Looking back on this still-young century makes clear that 2007 was a major time for cinematic happenings — and, on the basis of this retrospective, one we’re not quite through with ten years on. One’s mind might quickly flash to a few big titles that will be represented, but it is the plurality of both festival and theatrical premieres that truly surprises: late works from old masters, debuts from filmmakers who’ve since become some of our most-respected artists, and mid-career turning points that didn’t necessarily announce themselves as such at the time. Join us as an assembled team, many of whom were coming of age that year, takes on their favorites.

Paul Thomas Anderson is, at heart, a poet. While firmly on the side of traditional narrative cinema, his films have always favored aesthetic and textual lyricism over purely prosaic storytelling, even the masterfully precise prose of professed
See full article at The Film Stage »

Paul Thomas Anderson Talks His Career, Comedy, and ‘Phantom Thread’ in 100-Minute Conversation

Paul Thomas Anderson’s exquisite Phantom Thread is now in theaters, which means the second-best thing about a new film from the director comes with it: interviews with Paul Thomas Anderson. One of the greatest–and, as of now, most comprehensive–was his conversation on The Bill Simmons Podcast (from this appearance alone, one can already sense his latest film might have a wider appeal than his last few, as fascinating as they were.)

More of a career-spanning discussion than specifically about his latest film, he talks about his love for classic trailers, but an all-around dislike for the current marketing ploys (“There’s too much yapping about things before they are even done.”) He also dives into Boogie Nights and clashing with Burt Reynolds, which was ultimately fruitful for the final product.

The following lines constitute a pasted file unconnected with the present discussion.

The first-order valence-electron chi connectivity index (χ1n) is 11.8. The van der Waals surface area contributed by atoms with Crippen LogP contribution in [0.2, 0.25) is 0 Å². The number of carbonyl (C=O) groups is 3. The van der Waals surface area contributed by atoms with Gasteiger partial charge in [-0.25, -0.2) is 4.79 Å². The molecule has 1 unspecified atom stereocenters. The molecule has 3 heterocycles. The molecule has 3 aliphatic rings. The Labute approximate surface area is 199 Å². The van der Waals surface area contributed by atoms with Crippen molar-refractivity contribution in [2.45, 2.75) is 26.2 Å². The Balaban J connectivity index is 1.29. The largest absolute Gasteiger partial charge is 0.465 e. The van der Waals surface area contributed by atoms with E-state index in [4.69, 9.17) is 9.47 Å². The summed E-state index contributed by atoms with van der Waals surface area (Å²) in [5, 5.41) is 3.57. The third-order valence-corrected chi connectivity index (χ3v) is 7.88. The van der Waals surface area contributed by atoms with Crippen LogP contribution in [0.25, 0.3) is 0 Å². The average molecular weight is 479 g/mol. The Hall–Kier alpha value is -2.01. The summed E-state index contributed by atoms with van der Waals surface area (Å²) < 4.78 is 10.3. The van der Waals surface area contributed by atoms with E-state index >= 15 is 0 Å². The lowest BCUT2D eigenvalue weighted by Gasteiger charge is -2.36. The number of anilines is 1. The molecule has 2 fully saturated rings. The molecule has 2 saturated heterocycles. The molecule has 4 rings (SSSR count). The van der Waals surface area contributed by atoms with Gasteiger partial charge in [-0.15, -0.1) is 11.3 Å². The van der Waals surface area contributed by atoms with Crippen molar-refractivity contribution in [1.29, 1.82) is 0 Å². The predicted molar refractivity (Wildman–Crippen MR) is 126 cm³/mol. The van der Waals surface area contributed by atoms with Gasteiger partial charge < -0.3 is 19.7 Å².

Perhaps the most illuminating section is when he talks about the comedy of his most recent films.
See full article at The Film Stage »

All 8 Paul Thomas Anderson Movie Ranked Worst to Best (Photos)

  • The Wrap
All 8 Paul Thomas Anderson Movie Ranked Worst to Best (Photos)
One of the most acclaimed directors under the age of 50, Paul Thomas Anderson is a master of character-driven dramas. He is known for working with some of the world’s finest actors in films about obsessive men. Some of those men are obsessed with such predictable vices as gambling (“Hard Eight”), porn (“Boogie Nights”) and drugs (“Inherent Vice”). The poison of other obsessive men in Anderson’s films has been more complex — a mind-controlling religious cult (“The Master”), the oil industry (“There Will be Blood”), sexual politics (“Magnolia”) and haute-couture dressmaking (“Phantom Thread”). Anderson’s actors never disappoint, but occasionally his.
See full article at The Wrap »

‘Phantom Thread’ Film Review: Paul Thomas Anderson, Daniel Day-Lewis Strike a Pose

  • The Wrap
‘Phantom Thread’ Film Review: Paul Thomas Anderson, Daniel Day-Lewis Strike a Pose
After mining the American soul (“Boogie Nights,” “There Will Be Blood,” “The Master”) as brilliantly as any working director has in the last 50 years, Paul Thomas Anderson moves to 1950’s England for “Phantom Thread,” his mesmerizing follow-up to the loosey-goosey “Inherent Vice.” An elegantly stitched romance of vector-crossing emotional neediness, it’s set in an evocative ecosphere of haute couture fashion. But by the time it reaches its appetizingly perverse end, the film primarily reaffirms Anderson’s own skill at hand-crafting exquisitely conflicting interior and external worlds. Advance word zeroed in on the movie’s status as three-time Academy Award-winner Daniel Day-Lewis’s swan.
See full article at The Wrap »

Scott Reviews Paul Thomas Anderson’s Phantom Thread [Theatrical Review]

I’ve maintained what I consider to be a healthy distrust of my past self, which is to say, while I maintain many of the same interests throughout my life, I tend to look skeptically on what specifically obsessed me when I was younger. This is a film review, so I’ll keep my examples there – I still quite like Fight Club, but when I was 18, I thought it the greatest film ever made and dared anyone to prove me wrong. These days, I still like David Fincher, but he seems in some ways ossified to that time in my life, no longer a major artist, but an interesting, dependably esoteric and highly-skilled director. I feel that way of many of my obsessions from that era, those still-working filmmakers who haven’t gotten any worse but rarely seem to become appreciably better. Or perhaps it’s my own restlessness, eager
See full article at CriterionCast »

Why the ‘Phantom Thread’ 70mm Screenings Are a Unique Experiment That Could Look Significantly Different

Why the ‘Phantom Thread’ 70mm Screenings Are a Unique Experiment That Could Look Significantly Different